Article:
May 29, 2008 (Computerworld) As Americans, we think it’s our birthright to always have the latest computers, phones and electronic gadgets, but the simple fact of life is that there’s a whole world of digital devices out there that are off limits to us.
It’s ironic in this age of globalization, but it’s true: Some of the world’s best digital devices stay at home. Regardless of whether the maker is too small for exporting or vendors don’t think it will sell overseas, the result is the same: You can’t buy it here.
To show you what the world has to offer, we’ve rounded up our choices for 15 of the coolest (or strangest) bleeding-edge digital devices you can’t buy in the U.S. From a germ-proof notebook and super-secret hard drive to do-it-all phones and a variety of environmentally sensitive products, they cover the gamut of today’s mobile electronics.
A lighter shade of gray
If you absolutely have to have one of these devices, forget about Best Buy or Circuit City. Your choices are limited: You can either get on a plane with your cash in your pocket or you can try shopping at one of the gray-market Web sites that specialize in ignoring niceties such as international borders.
Be careful, however, because if you go the gray market route, your device may not come with local warranty or service.
There’s a thriving trade in gray-market gadgets that were meant for one country but end up being sold in others. Despite what major manufacturers may say, it’s neither illegal nor dangerous to buy from them. Just be careful, because you may not be able to use a device or get it serviced at home.
The big thing to make sure of is that the device works where you live. For a phone, that means a compatible network. For a TV receiver, it needs to conform to your country’s national broadcast standards. Plus, you’ll need to get a power adapter that works with a 110-volt outlet.
And do you think that it’s hard now to get tech support? Try getting a device fixed when you bought it overseas. Although some vendors will include their own warranty and send the device back to its manufacturer if necessary, in most cases you’re on your own.
Although tapping into the world trade in gadgets can open up new vistas of technology, there’s always the danger of getting stuck with a lemon.
Meanwhile, even if we may not be able to tap into the technologies represented by the gadgets in the following pages, we can certainly take note of them — and hope that they’ll be available via American dollars sometime in the near future.
In our increasingly mobile society, notebooks are becoming more and more important. Because of that, you would think that customers in the U.S. have access to everything we could possibly need in notebooks today: big notebooks, small notebooks, thin notebooks, rugged notebooks, expensive notebooks, cheap notebooks and everything in between.
Well, apparently there are more things than are dreamed of in our philosophy or at least, in the U.S. The five interesting machines listed here include notebooks made of cedar wood, notebooks that will protect you from stray germs and others that are just plain classy.
Lots of notebooks come with software to protect against computer viruses, but only Samsung’s NP-P200 goes after physical pathogens that can spread disease. You can finally put down that spray can of Lysol — the P200 uses Samsung’s Silver Nano technology, developed for its kitchen appliances, to can kill viruses, molds and bacteria on contact.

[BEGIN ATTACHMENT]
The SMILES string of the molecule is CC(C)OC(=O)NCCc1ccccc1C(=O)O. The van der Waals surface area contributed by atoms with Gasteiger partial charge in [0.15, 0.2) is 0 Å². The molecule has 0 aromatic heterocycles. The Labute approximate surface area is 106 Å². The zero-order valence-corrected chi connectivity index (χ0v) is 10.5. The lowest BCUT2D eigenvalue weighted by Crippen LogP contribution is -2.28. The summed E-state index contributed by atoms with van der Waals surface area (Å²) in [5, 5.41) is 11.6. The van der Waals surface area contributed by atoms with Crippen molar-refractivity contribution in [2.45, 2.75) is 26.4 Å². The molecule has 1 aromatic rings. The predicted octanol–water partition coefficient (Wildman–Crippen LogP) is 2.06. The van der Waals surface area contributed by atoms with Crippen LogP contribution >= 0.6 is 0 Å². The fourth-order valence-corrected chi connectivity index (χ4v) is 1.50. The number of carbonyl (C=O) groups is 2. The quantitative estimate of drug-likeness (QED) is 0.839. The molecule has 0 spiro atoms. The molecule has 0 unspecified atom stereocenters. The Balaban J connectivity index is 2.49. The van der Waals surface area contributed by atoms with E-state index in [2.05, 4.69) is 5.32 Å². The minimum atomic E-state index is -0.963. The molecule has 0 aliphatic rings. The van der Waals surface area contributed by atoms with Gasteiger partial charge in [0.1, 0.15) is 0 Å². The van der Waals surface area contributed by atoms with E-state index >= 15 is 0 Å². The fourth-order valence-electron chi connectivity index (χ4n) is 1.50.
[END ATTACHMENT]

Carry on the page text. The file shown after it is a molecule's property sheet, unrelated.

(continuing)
It won’t get rid of the cookie crumbs in your keyboard, but the notebook’s Silver Nano coating slowly releases silver ions that wipe out a variety of pathogens by suppressing their respiration. This sterile approach to mobility is available only in Europe.
Handful of computer
Ultrasmall computers are all the rage these days, but MIU’s HDPC takes the idea a step further. With its 4-in. screen folded over, it’s a handheld media player or Web screen, but flip the display up and there’s a thumb keyboard for tapping out e-mails and writing short notes.
The HDPC can run Linux, Windows XP or Windows CE, and at 12 ounces it has everything a traveler could want, including GPS, Wi-Fi and up to 60GB of hard drive space. Pricing starts at a reasonable $700, but you’ll need to convert your dollars to Korean won.
Little green machine
While most of the world’s computer makers talk about being green, Fujitsu is putting its notebook where its ecological mouth is. Created for an Italian furniture show, the WoodShell’s case is made of heavily grained cedar wood that’s been thinned from forests rather than clearcut.
Underneath this digital work of art is Fujitsu’s FMV-BIBLO NX95Y/D notebook, which replaces petroleum-based plastics with polymers made from corn starch to reduce carbon dioxide emissions. To help you avoid scratching its hand-polished finish, WoodShell has a canvas cover with carrying handles. All it needs is a wooden mouse, but that’s another story.
Joy to the world
From a distance, it may look like dozens of other mainstream notebooks with a 14-in. screen, but as soon as you pick up the BenQ Joybook R45, you’ll notice a big difference. The display lid has a brown soft-pebbled finish that gives the notebook the feel of a leather portfolio.
Under this sophisticated skin is a 2-megapixel camera and BenQ’s UltraVivid display that makes colors pop off the screen. Easily the most elegant travel companion around, the Joybook R45 will be sold in China, Taiwan and Russia, but not in the U.S.
The little notebook that could
If the Asus Eee PC and Everex CloudBook have piqued your interest in extra-small, inexpensive notebooks, Airis’ Kira 740 will make you want to jump on a plane to France or Spain. The 3-lb. notebook has a 1-GHz Via C7 processor, 7-in. screen, a gigabyte of RAM and a 40GB hard drive. But unlike many other minimalist notebooks that use Linux to cut costs, the 740 has a full version of Windows XP installed. Priced at